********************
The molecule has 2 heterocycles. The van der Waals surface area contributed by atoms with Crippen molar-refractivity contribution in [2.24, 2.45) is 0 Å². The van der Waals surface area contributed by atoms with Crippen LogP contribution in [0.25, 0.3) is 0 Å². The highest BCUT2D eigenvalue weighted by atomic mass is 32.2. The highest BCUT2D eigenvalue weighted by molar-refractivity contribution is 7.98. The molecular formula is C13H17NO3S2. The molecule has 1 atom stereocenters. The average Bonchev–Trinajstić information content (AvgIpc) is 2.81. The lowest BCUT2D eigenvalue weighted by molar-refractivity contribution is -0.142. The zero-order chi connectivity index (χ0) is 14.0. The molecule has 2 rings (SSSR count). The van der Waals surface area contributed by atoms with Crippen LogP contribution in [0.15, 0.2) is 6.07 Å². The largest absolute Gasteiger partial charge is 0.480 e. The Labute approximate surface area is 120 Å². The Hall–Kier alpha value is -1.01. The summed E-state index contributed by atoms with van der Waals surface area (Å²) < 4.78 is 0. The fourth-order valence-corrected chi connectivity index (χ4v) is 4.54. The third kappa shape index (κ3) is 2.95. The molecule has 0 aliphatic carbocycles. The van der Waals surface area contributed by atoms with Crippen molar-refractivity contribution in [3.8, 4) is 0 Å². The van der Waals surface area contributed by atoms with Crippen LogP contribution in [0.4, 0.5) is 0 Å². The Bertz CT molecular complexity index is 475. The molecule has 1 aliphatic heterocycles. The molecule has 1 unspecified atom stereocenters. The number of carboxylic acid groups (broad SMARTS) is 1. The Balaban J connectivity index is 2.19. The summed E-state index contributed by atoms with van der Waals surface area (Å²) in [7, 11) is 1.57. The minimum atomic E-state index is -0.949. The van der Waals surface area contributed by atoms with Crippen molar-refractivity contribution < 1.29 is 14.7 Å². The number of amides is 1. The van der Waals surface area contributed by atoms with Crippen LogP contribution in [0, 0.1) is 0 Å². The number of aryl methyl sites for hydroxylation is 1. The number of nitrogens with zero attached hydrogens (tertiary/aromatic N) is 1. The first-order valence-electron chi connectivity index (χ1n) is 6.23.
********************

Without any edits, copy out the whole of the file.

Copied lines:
The molecule has 2 heterocycles. The van der Waals surface area contributed by atoms with Crippen molar-refractivity contribution in [2.24, 2.45) is 0 Å². The van der Waals surface area contributed by atoms with Crippen LogP contribution in [0.25, 0.3) is 0 Å². The highest BCUT2D eigenvalue weighted by atomic mass is 32.2. The highest BCUT2D eigenvalue weighted by molar-refractivity contribution is 7.98. The molecular formula is C13H17NO3S2. The molecule has 1 atom stereocenters. The average Bonchev–Trinajstić information content (AvgIpc) is 2.81. The lowest BCUT2D eigenvalue weighted by molar-refractivity contribution is -0.142. The zero-order chi connectivity index (χ0) is 14.0. The molecule has 2 rings (SSSR count). The van der Waals surface area contributed by atoms with Crippen LogP contribution in [0.15, 0.2) is 6.07 Å². The largest absolute Gasteiger partial charge is 0.480 e. The Labute approximate surface area is 120 Å². The Hall–Kier alpha value is -1.01. The summed E-state index contributed by atoms with van der Waals surface area (Å²) < 4.78 is 0. The fourth-order valence-corrected chi connectivity index (χ4v) is 4.54. The third kappa shape index (κ3) is 2.95. The molecule has 0 aliphatic carbocycles. The van der Waals surface area contributed by atoms with Crippen molar-refractivity contribution in [3.8, 4) is 0 Å². The van der Waals surface area contributed by atoms with Crippen LogP contribution in [0.4, 0.5) is 0 Å². The Bertz CT molecular complexity index is 475. The molecule has 1 aliphatic heterocycles. The molecule has 1 unspecified atom stereocenters. The number of carboxylic acid groups (broad SMARTS) is 1. The Balaban J connectivity index is 2.19. The summed E-state index contributed by atoms with van der Waals surface area (Å²) in [7, 11) is 1.57. The minimum atomic E-state index is -0.949. The van der Waals surface area contributed by atoms with Crippen molar-refractivity contribution < 1.29 is 14.7 Å². The number of amides is 1. The van der Waals surface area contributed by atoms with Crippen LogP contribution in [0, 0.1) is 0 Å². The number of aryl methyl sites for hydroxylation is 1. The number of nitrogens with zero attached hydrogens (tertiary/aromatic N) is 1. The first-order valence-electron chi connectivity index (χ1n) is 6.23.